Hot Hot Heat
Knock Knock Knock EP
The term “EP” paradoxically stands for “Extended Play.” I say paradoxically because by my definition, an EP is generally between 4-7 songs and/or 10-25 minutes — why anyone would call the shortened format “extended” is beyond me. It’s an artform with its own strengths and weaknesses, but I find greater practical pleasure in discovering a Perfect EP than I do in a solid album or a spectacular single.
Case in point: Hot Hot Heat’s Knock Knock Knock EP. Every track on here (there are five) has its unique sound. Yet every one properly represents the band’s talents — they are obviously coming from the same group of artists. Unlike a Perfect Single, you get to see more than one facet of the band’s full potential. Unlike a Perfect Album, there are not so many tracks that it becomes easy to rank some as superior to others. And since you’ll quickly get sick of listening to a single, and an album’s greater length provides for some time for the songs to refresh themselves, the Perfect EP hast to distinguish itself by being strong enough to withstand repeated listening, over and over again.
Which is exactly what I’ve been doing with this. Hot Hot Heat takes a decidedly rock approach to their music, using guitar, bass and drums — and a fantastically adept piano/organ — to fully flesh out their songs. Bristling with hooks and oddly contorted arrangements, the band makes use of implacable bass grooves to complement the inventive drumming, and snarling guitars reminiscent of The Police and The Clash to complement tormented vocals worthy of The Cure’s Robert Smith. But before you get the idea that this is a retro act, the band has clearly modern influences… Brainiac’s high-energy jolt comes to mind.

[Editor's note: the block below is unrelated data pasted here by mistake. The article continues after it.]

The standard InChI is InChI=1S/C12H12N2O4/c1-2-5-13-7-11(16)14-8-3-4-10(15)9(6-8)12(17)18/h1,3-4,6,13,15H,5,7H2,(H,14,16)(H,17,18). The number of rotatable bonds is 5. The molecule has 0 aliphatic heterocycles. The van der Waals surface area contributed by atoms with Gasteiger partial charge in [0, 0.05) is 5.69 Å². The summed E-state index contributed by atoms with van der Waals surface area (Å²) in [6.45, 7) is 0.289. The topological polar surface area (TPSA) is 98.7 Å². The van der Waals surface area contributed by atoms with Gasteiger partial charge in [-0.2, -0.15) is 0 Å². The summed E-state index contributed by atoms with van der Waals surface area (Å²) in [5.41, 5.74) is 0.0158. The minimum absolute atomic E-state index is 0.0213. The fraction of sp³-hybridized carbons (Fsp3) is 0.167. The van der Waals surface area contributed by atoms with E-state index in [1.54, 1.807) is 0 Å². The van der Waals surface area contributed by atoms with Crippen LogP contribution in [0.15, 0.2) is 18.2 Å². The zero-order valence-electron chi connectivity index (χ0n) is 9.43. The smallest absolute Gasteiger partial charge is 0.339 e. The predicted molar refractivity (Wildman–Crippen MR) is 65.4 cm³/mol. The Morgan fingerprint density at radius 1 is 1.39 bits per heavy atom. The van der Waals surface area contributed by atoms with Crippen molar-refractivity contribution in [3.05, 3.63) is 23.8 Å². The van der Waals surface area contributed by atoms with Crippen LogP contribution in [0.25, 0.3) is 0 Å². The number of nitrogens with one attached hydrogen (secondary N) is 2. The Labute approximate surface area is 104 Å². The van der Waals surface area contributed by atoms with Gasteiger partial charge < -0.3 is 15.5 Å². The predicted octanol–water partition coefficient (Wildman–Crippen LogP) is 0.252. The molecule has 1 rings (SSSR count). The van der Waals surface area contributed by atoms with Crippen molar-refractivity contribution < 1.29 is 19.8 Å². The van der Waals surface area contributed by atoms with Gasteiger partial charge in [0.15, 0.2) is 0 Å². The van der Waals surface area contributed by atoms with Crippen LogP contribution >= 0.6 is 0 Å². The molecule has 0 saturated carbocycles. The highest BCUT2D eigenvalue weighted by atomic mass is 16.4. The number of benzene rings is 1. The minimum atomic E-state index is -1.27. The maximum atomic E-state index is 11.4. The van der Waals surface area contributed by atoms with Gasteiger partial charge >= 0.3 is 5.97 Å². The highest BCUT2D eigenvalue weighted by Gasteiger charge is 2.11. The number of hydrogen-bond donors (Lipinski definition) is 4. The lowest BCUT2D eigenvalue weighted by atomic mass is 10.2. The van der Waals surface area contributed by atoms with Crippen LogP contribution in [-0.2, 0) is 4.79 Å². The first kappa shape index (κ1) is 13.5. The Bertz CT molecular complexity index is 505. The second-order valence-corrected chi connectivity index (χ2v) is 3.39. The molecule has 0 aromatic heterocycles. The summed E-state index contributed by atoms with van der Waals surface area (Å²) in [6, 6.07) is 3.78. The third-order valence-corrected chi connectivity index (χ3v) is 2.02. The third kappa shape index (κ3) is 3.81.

Mind you, these comparisons come in flashes, a lick here, a measure there, as Hot Hot Heat are clearly blazing their own musical trail. Songs like “Le Le Low” and “5 Times Out of 100” feel like being punched in the head by a weeping boxer, powerful, raging and sad. “Have a Good Sleep” has a wandering melody that cleverly leads in to a reggae-like chorus. “Touch You Touch Me” is a soaring cathedral of sound, with edgy guitars and a pounding piano riff, that could easily have come from the Chameleons UK in their heyday. The closing “More For Show” has the band at its Cure-iest, with upbeat verses leading to a bittersweet chorus, sparkling guitars, and wistful vocals.
To properly put this in context, I would have to loop back and start describing “Le Le Low” again, and run down the five tracks a good twenty or hundred times. But I’ll let that be an exercise for you, the listener at home.